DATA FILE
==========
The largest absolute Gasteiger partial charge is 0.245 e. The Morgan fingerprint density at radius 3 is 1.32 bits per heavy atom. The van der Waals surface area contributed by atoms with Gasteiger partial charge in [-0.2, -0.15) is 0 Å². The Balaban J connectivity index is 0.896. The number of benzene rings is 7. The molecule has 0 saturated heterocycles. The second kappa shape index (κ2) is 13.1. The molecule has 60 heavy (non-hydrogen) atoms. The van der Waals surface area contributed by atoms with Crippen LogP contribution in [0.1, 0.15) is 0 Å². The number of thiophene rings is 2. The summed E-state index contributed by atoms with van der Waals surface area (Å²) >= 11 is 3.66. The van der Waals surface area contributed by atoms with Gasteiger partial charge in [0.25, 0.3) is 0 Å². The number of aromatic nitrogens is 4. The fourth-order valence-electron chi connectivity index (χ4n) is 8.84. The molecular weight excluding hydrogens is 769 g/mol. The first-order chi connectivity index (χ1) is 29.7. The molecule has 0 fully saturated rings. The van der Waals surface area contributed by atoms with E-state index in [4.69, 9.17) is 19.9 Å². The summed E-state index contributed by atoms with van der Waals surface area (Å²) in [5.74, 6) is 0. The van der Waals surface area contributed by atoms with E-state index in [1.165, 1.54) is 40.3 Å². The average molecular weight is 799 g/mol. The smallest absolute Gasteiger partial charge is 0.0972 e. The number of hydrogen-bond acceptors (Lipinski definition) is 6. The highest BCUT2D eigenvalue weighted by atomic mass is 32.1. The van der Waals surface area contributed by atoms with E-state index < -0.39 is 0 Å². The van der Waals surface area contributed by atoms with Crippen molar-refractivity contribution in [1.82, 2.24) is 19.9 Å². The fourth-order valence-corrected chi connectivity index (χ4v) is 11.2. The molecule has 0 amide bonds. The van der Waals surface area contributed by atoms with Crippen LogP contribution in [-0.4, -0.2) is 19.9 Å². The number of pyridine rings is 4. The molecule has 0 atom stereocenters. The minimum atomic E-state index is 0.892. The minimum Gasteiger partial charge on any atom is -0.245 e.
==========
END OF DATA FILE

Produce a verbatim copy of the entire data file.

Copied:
The largest absolute Gasteiger partial charge is 0.245 e. The Morgan fingerprint density at radius 3 is 1.32 bits per heavy atom. The van der Waals surface area contributed by atoms with Gasteiger partial charge in [-0.2, -0.15) is 0 Å². The Balaban J connectivity index is 0.896. The number of benzene rings is 7. The molecule has 0 saturated heterocycles. The second kappa shape index (κ2) is 13.1. The molecule has 60 heavy (non-hydrogen) atoms. The van der Waals surface area contributed by atoms with Crippen LogP contribution in [0.1, 0.15) is 0 Å². The number of thiophene rings is 2. The summed E-state index contributed by atoms with van der Waals surface area (Å²) >= 11 is 3.66. The van der Waals surface area contributed by atoms with Gasteiger partial charge in [0.25, 0.3) is 0 Å². The number of aromatic nitrogens is 4. The fourth-order valence-electron chi connectivity index (χ4n) is 8.84. The molecular weight excluding hydrogens is 769 g/mol. The first-order chi connectivity index (χ1) is 29.7. The molecule has 0 fully saturated rings. The van der Waals surface area contributed by atoms with E-state index in [4.69, 9.17) is 19.9 Å². The summed E-state index contributed by atoms with van der Waals surface area (Å²) in [5.74, 6) is 0. The van der Waals surface area contributed by atoms with E-state index in [1.165, 1.54) is 40.3 Å². The average molecular weight is 799 g/mol. The smallest absolute Gasteiger partial charge is 0.0972 e. The number of hydrogen-bond acceptors (Lipinski definition) is 6. The highest BCUT2D eigenvalue weighted by atomic mass is 32.1. The van der Waals surface area contributed by atoms with E-state index < -0.39 is 0 Å². The van der Waals surface area contributed by atoms with Crippen molar-refractivity contribution in [1.82, 2.24) is 19.9 Å². The fourth-order valence-corrected chi connectivity index (χ4v) is 11.2. The molecule has 0 amide bonds. The van der Waals surface area contributed by atoms with Crippen LogP contribution in [-0.4, -0.2) is 19.9 Å². The number of pyridine rings is 4. The molecule has 0 atom stereocenters. The minimum atomic E-state index is 0.892. The minimum Gasteiger partial charge on any atom is -0.245 e.